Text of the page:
Faculty Council unanimously passed a resolution requesting the Texas Memorial Museum’s community outreach activities be financed independently from the University at its meeting Monday.
The museum, which is set to lose approximately $600,000 in funding this September, currently subsists on a mixture of state and University funding, as well as gift-shop sales and donations.
“The museum does provide an education resource for a number of UT classes, including signature classes,” said William Beckner,
mathematics professor and chair-elect of Faculty Council. “Over a thousand UT students benefit from this.”
Such financial independence would allow the museum to continue its educational role within UT and the region, according to Beckner.
“Our first priority should be the education of students,” Beckner said.
Faculty Council also discussed the response from vice president and chief financial officer Kevin Hegarty to a resolution passed at its last meeting that requested more information about the Shared Services plan.
The Shared Services Plan calls for the centralization of University human resources, finance, procurement and information technology services. According to UT officials, the plan also calls for the elimination of 500 jobs, which will take place primarily through natural attrition and retirement.
In January, Hegarty responded to the resolution with a variety of information, including a list of schools that have volunteered to participate in a pilot program. According to Hegarty, both the McCombs School of Business and the College of Liberal Arts have implemented centralized services to some degree.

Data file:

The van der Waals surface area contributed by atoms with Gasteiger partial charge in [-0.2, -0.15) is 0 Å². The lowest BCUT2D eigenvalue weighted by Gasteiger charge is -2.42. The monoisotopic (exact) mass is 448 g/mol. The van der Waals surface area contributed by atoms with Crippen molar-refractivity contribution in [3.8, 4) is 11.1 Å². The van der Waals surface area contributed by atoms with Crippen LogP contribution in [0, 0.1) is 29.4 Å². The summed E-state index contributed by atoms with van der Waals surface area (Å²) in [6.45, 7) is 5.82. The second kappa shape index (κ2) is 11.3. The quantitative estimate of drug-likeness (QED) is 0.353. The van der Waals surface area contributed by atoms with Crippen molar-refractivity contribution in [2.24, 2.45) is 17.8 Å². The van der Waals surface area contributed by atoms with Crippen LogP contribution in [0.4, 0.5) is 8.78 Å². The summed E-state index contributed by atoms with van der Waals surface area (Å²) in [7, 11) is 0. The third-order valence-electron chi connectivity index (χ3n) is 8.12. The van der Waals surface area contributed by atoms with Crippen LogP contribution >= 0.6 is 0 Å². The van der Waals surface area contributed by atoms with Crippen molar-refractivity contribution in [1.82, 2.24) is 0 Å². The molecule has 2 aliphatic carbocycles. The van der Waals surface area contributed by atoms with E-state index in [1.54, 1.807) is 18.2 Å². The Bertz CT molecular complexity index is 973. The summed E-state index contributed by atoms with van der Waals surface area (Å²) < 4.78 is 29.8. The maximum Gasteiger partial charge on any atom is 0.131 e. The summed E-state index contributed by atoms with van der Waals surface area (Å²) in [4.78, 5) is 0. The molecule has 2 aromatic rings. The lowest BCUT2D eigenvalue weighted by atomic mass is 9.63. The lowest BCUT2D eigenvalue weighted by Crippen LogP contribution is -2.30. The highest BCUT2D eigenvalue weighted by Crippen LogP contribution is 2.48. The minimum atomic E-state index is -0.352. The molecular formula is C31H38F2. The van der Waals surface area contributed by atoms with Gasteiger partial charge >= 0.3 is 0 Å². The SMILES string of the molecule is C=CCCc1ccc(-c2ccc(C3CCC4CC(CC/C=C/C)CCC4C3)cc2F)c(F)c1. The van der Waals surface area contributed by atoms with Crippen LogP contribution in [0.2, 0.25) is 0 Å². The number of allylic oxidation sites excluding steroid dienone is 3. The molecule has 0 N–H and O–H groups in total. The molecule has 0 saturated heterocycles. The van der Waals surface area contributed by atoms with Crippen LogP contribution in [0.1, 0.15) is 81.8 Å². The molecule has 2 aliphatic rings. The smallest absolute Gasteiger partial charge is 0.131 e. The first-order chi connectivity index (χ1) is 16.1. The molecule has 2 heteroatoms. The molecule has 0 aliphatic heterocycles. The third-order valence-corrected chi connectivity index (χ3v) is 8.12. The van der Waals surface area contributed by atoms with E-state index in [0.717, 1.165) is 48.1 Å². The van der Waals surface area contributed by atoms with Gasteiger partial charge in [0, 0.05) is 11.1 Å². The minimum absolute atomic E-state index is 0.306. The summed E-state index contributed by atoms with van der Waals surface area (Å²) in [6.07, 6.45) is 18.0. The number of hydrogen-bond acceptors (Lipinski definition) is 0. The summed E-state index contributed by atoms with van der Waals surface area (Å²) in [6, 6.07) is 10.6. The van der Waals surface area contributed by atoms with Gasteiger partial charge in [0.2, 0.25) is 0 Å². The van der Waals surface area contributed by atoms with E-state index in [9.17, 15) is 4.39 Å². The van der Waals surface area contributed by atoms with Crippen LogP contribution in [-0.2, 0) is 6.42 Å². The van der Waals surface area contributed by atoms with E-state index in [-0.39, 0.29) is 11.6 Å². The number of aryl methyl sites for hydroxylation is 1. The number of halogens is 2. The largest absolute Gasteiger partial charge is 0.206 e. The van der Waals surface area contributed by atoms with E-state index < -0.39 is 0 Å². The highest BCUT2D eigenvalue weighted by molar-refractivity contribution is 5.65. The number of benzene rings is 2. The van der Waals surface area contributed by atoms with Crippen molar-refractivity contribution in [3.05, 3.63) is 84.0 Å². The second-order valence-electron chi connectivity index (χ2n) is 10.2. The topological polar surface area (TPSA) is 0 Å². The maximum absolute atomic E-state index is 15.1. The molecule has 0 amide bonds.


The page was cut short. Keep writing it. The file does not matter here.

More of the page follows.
“Shared Services for certain activities does have the potential to save more money if we aggregate that to more particular spots,” Hegarty said at the meeting.
Faculty Council chairwoman Hillary Hart discussed Hegarty’s response and said there are 11 departments that are either currently involved in some form of Shared Services or want to participate as volunteers, but none have been selected for the pilot program.
Also at the meeting, President William Powers Jr. addressed the recent weather closures, specifically the series of decisions the University made before closing campus Jan. 28.
University officials sent three notifications between 4:55 a.m. and 11:26 a.m. that day, first announcing normal operating hours and then later closing the campus for the day.
“We get it that it turned out terribly,” Powers said. “It was a very unusual weather phenomenon. We obviously get the point that changing at eight in the morning is not the ideal.”
Pat Clubb, vice president of University Operations, said emergency preparedness officials would now make follow-up calls throughout the morning after they make any decision about closing campus.